Even on the hottest of days, the Cantagallo Riserva Naturale Acquerino park promises relief from the summer heat. The reserve, 30 minutes north of Pistoia on SP24, lies in the sparsely populated area between Cantagallo and the village of Sambuca. The Carigiola stream flows down from the Apennines with cool, fresh water inviting one to wade and perhaps even swim. A short walk leads to a waterfall with a clear pool underneath. Hiking along the trail shaded with chestnut and beech trees, visitors might catch sight of deer, fox or even a porcupine. This is a great spot to take the family, a picnic and the dog for a refreshing day in the mountains.
Another trail following a stream with several waterfalls and the Rovigo River can be found in the Mugello in the foothills of the Apennines. The Cascate dei Diacci loop trail begins at the large parking lot of Prato all’Albero, which is north of Borgo San Lorenzo on SR302, then left on SP477. This moderate 4-mile (6.3 km.) walk takes about two hours to complete, taking the hiker first on CAI trail #743 through a well-shaded forest of beech and oaks, past a mountain hut, Capanna Marcone, on to Mulino dei Diacci, an old mill, and back again to the Prato all’Albero. Hikers should be prepared to ford the small stream in several spots.
For more challenge, a three-hour loop in Chianti, it’s recommended to do in the morning with lower temperatures. The Lamole-Monte San Michele loop begins in the hamlet of Lamole, 15 minutes from Greve in Chianti, taking SR222 south and then following the signs at a left turn for Lamole. Walking through quintessential Chianti countryside on high ridges, through vineyards and woods, past old stone houses and seasonal streams, the visitor enjoys vistas in every direction. The halfway point, Monte San Michele, at 892 meters, is the highest point in Chianti. Here on the grassy slope in front of the hotel of the same name, with restaurant and snack bar, one finds a perfect picnic spot. Returning to Lamole, the trail mostly descents and provides more spectacular views of Chianti. The familiar red and white trail markers, erected by CAI, the Italian Alpine Club, make the trail easy to follow and, depending on how long the lunch break, the hike should take a total of three hours or a bit more. Back in Lamole, the restaurant Ristoro di Lamole serves delicious food. If the weather is fine, a drink on the terrace is recommended. Linger a while and the hiker will be treated to a fabulous sunset.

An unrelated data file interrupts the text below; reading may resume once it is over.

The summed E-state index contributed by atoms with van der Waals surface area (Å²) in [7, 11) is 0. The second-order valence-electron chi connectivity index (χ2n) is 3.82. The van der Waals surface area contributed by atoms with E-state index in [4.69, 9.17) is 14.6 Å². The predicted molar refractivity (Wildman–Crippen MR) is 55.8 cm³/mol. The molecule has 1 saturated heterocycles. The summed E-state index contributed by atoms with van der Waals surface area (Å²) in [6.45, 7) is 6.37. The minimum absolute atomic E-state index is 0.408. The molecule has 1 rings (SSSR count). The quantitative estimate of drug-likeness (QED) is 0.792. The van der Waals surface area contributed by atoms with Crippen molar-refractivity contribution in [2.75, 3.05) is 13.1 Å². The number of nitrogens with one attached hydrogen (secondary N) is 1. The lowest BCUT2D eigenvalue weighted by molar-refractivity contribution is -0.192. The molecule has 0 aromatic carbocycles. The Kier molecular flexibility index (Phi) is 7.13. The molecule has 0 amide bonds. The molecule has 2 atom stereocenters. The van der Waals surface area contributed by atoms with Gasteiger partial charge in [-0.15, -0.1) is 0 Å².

Tuscany boasts beautiful nature, forests, parks and protected areas within a few kilometers of metropolitan Florence. Hopefully this summer Tuscans and visitors alike can enjoy these areas. Of course, with the heat be sure to pace the hiking and carry drinking water. (rita kungel)